Hit the Heights
By Stacee Sledge
Whatcom Magazine, Spring 2005

Hometown talent rises to the top in Edgemoor home

Marda Kaiser hoped she wouldn’t need to search Seattle for a big-name architect to build a cutting-edge house in Bellingham. Her hunch proved right. By looking to local talent, she and her husband, Greg, created a stunning yet intimate home that showcases spectacular views and regional art.

When the Kaisers, who both work in the industrial food ingredient business, purchased their Edgemoor lot in 1996, it included finished house plans. But the site, hovering high atop a rock-covered hill, proved too much for the somewhat staid blueprints, which were meant for flat land.

So the couple hired Bellingham’s Zervas Group Architects to design a home to spotlight their collection of Northwest paintings.

“When I first started, I asked them for three bedrooms, two baths and a place to hang the bit of art that I’ve collected,” recalls Marda Kaiser. What evolved was a striking contemporary Northwest home mixing glass, steel, concrete, wood and natural stone. “I ended up with so many walls, I had to get more art,” she says with a laugh.

The foyer of the house functions as an art gallery, two open stories traversed by a walkway bridge. Paintings by John Cole, Leo Adams, Susan Bennerstrom, Barbara Sternberger and Tim Schumm line the interior walls, mirrored in an exterior wall of glass supported by five massive cedar logs that climb the full height of the space.

Light streams down from large skylights and bounces off the catwalk’s bamboo floor and the travertine marble of the gallery below. Radiant heating keeps both warm.

“I think it’s the flagship house on Edgemoor,” says John Westgate, finish carpenter for Moceri Construction, a Bellingham custom-home builder who was the contractor on the project. “The landscaping, the siting, the on-the-edge architecture, the angles. It’s a very dramatic house.”

And one that faced many obstacles during planning and construction.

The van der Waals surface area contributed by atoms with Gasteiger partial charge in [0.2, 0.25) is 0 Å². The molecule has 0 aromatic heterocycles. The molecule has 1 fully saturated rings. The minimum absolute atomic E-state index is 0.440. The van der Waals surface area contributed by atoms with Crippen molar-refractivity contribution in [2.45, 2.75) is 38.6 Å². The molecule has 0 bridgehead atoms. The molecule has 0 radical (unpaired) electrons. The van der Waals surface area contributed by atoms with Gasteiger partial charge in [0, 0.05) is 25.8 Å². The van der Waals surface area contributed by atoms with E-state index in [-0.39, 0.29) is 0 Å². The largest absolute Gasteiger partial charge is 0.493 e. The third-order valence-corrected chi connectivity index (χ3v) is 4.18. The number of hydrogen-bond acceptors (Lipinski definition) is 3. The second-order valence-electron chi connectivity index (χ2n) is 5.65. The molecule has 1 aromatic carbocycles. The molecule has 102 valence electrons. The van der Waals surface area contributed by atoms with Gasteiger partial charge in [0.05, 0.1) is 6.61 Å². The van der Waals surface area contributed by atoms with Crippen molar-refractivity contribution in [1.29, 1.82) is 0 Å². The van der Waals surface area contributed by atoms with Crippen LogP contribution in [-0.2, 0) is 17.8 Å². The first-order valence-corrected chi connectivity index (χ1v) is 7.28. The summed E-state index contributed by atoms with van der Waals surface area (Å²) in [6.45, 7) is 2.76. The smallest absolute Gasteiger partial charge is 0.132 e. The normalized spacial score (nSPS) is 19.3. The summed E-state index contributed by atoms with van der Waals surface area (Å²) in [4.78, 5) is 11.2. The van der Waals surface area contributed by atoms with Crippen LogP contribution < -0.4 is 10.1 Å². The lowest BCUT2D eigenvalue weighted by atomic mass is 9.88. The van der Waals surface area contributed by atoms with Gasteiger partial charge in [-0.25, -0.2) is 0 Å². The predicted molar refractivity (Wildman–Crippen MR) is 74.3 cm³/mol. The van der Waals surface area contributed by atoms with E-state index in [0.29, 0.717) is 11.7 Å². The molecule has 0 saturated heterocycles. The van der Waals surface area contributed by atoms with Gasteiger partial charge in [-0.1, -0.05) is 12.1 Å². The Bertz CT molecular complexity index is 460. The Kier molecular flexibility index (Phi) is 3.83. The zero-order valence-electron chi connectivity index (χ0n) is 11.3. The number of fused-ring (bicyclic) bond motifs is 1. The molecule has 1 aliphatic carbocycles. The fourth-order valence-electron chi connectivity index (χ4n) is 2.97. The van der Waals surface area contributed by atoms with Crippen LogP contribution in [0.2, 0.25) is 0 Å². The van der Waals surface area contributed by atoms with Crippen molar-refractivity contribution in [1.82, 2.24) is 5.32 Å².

“One of the most specific challenges was the site itself,” says architect Sharon Robinson of Zervas Group Architects, a four-partner firm founded in 1961. “The house is really perched on a rock. We had to make it look like it fit there — not like it just flew in from outer space.”

“Also, it’s basically a 270-degree water view, looking down into Chuckanut Bay or out toward the islands or up into Bellingham Bay,” continues fellow architect Terry Brown. “When you’ve got so many view opportunities, it’s important to determine which interior spaces get which views.”

The public spaces — the living, dining and kitchen areas — aim toward wide-open vistas of the San Juan Islands, while the guest bedrooms and bathroom overlook the smaller-scale curves of Chuckanut Bay. “The private spaces have the more cozy view and the public spaces have a more expansive one,” says Robinson.

Another challenge facing the team was the high winds that swirl around the house.

This meant some intense weather conditions for the construction crew. “When it was in the framing stages, without a roof on, I did a lot of the log work in the front entry,” says Westgate. “It was a very demanding site to build on and we had to do it in very inclement weather: 33 degrees and 40-mile-an-hour winds, with rain and sleet just battering us.”